Date Posted: 12:53 17/04/2005
Carnival of hate
Thousands take to the streets of Shanghai to protest against the Japanese
Yesterday, an ocean of people swept west from Shanghai's riverfront, flowing along a number of pre-determined routes towards the Japanese consulate in the Hongqiao district some ten kilometres away. There were floats decorated with anti-Japanese slogans, rising sun flags defaced with black crosses, T-shirts marked with the bloody visage of Prime Minister Koizumi and banners demanding the return of the Senkaku Islands and the boycotting of Japanese goods. Some 20,000 youths were snarling and yelping in righteous indignation.
The status of the marches has remained ambiguous. While not quite approved by the authorities, they were certainly condoned. The official boundaries and circumscriptions were provided by roadblocks and temporary PA systems urging calm, but the public security bureau soon discovered that the waves of mob euphoria were almost impossible to contain. The police looked on as a group of hooligans threw a bicycle into the window of a teppanyaki restaurant. They did nothing when the group then proceeded to take turns to throw rocks at the restaurant's remaining windows. The riot police guarding the Consulate looked worried when the mindless physicality of the crowd suddenly tried to press forward and breach their defence. Holding their positions, they could do nothing when some members of the crowd began aiming stones at the roof of the buildings.
Other observers say that as many as three Japanese people were severely beaten by a group of demonstrators, and that a foreigner in the crowd was threatened after taking photographs of the events using a Japanese camera.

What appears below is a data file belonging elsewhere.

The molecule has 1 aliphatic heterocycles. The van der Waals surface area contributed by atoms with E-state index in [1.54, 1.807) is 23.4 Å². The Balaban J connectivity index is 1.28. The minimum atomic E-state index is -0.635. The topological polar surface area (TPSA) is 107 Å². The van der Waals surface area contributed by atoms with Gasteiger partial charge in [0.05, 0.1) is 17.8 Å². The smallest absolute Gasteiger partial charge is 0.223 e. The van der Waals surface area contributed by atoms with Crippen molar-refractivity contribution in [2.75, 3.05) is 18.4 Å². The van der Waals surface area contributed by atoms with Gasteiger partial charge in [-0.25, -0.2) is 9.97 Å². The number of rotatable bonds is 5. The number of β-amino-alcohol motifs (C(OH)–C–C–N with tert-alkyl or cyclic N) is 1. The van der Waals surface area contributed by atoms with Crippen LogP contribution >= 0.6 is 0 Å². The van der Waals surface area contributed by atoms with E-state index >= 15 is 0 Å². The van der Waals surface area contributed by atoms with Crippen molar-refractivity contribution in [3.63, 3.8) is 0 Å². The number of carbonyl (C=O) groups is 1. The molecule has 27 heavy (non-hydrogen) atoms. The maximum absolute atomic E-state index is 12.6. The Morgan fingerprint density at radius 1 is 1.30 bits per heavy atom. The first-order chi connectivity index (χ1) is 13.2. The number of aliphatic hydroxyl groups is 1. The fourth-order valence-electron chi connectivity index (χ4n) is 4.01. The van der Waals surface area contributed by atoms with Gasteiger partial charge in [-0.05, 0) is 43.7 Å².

The kindest interpretation of these events is that Japan, and anti-Japanese sentiments, were actually a pretext, a figleaf concealing decades of accumulated rage and frustration. Protestors took advantage of a chink in the ideological restrictions of the government, and by singing the national anthem and calling for the return of the Senkaku Islands to Chinese sovereignty, they sought to position themselves as impeccable, irreproachable patriots. Beyond the flag-waving, the marchers were by no means pro-government. Rather, it seems that the government – well aware of the extent of the anger – thought it best to keep them on its side.
That is not to say that the anti-Japanese sentiments were not real. The hatred, of course, runs deep. Euphoric and ecstatic, thousands of students poured down Shanghai's biggest streets and past its most significant commercial centres, chanting about 'Japanese pigs', 'stinking Japanese', 'small Japanese', chanting 'kill kill kill' and beaming beatifically as their plastic bottles, eggs and tomatos rained down on the many Japanese retail outlets on their route.
For many of them, it was a day out. It was an opportunity to participate in their first demonstration. It was like a rock concert, or a carnival, with the added counter-cultural kudos brought about by the stand-offs with the police.
It was politics at its most terrifying - politics as mass mobilization, and politics reduced to the undifferentiated prejudices of the crowd. The government should be very worried about such violent potential. Outside the cities, the masses are rioting about less abstract concerns. They riot about poverty and injustice, about corruption and pollution. Outside the cities, these huge pressures are far more troubling to the authorities.
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